Patients may also have coexisting disease which needs careful assessment.
Anaesthetic technique needs to be considered carefully in these patients.
A key principle is maintenance of PD medication administration. Patients should be first on the list. They should continue to take their usual medication right up to the initiation of anaesthesia (with a small sip of water). In prolonged general anaesthesia when a dose is due, NG insertion and administration of the drug should be undertaken.
Regional anaesthesia may provide benefits over GA if the surgery is suitable. Medication can continue to be given orally intraoperatively. There are also a lower risk of postoperative nausea and vomiting that may impair postoperative administration. The downside primarily relates to the motor features of PD, which will only be abolished along with motor blockade. Tremor and tone can therefore make surgery challenging or impossible. Patients with autonomic dysfunction may have an exaggerated hypotension response to spinal anaesthesia.
Full AAGBI monitoring is essential. Resting tremor can notably interfere with ECG
General anaesthesia requires a few disease specific considerations. There is no strong preference for a particular IV induction agent, with propofol, thiopentone and ketamine all being used. Theoretical assessment may put propofol as have a slightly better profile. Volatile agents are similarly all viable options (historically halothane has an increased risk of exacerbating PD arrhythmias, but is now very rarely used).
All muscle relaxants are suitable, but reversal with neostigmine can result in thickened secretions and so potential problems with clearance post operatively. The combination of rocuronium and sugammadex has a nice ‘clean’ approach.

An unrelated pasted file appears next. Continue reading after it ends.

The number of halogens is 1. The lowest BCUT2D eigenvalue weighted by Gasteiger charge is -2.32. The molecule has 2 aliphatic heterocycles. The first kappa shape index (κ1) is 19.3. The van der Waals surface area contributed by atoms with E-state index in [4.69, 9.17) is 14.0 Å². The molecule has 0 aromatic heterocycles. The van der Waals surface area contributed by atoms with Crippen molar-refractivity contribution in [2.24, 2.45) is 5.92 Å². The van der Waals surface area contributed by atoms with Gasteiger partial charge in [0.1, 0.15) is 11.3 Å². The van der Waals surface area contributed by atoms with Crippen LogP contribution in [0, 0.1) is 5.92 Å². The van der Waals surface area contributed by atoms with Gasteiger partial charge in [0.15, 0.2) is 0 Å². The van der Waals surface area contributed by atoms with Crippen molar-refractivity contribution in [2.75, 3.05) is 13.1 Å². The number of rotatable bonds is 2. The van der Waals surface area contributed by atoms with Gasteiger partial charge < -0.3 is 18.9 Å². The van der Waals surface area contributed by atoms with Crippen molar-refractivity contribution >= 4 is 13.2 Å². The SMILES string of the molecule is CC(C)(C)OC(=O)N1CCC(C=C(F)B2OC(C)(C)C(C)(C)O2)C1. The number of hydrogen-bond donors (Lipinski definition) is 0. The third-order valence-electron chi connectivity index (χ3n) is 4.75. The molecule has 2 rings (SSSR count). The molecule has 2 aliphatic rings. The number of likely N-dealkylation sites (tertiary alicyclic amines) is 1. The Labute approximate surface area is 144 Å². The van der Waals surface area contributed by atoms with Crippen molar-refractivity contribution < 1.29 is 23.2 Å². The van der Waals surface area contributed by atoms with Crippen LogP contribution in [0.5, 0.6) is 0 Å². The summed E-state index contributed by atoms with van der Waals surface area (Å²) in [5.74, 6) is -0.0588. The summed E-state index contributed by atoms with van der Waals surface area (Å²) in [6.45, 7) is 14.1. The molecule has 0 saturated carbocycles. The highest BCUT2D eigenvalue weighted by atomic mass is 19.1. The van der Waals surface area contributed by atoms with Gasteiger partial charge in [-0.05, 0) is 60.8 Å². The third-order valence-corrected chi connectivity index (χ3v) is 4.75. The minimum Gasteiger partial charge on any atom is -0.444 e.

The choice of airway management technique should be guided by the symptoms of the patient. Specific factors of PD which may impact are noted above and include: sialorrhea, dysphagia (indication intubation), oesephageal reflux (intubation and potentially RSI).
There are a few classes of drug that will be relatively contraindicated in PD:
Antiemetics - the classes that work through dopamine antagonism (phenothiazines, butyrophenones, benzamides) will all have a significant risk of worsening Parkinsonism.
Atropine - centrally acting anticholinergics may precipitate a central anticholinergic syndrome
Pethidine - interacts with MOABIs to produce serotonin syndrome
Opioids - fentanyl and alfentanil may induce chest wall rigidity in large doses.
Sympathomimetics - direct acting sympathomimetics may produce an exaggerated response in those patients taking MOABIs.
There should be strong consideration given to a critical care admission for these patients, unless the surgery is very minor. Stronger indications include; cough/swallow involvement, autonomic dysfunction, OSA. A clear management plan about anti-PD medication needs to be in place. An appropriate analgesia plan should be as per the surgery they have undergone, but it is important to note that effective use of a PCA pump may be impaired.
Delirium is common and the management should follow optimal delirium treatment as with other patients i.e. minimise pharmacological intervention, orientation etc. Clearly the typical antipsychotics are contraindicated as a management option in these patients who are very agitated/distresses. Benzodiazepines will therefore the sedative of choice if absolutely essential (noting their deliriogenic properties). Quetiapine has also been used in some settings of psychosis, but with little evidence.
Links & References
Parkinson’s Disease. The Merck manual (18th ed). 2006.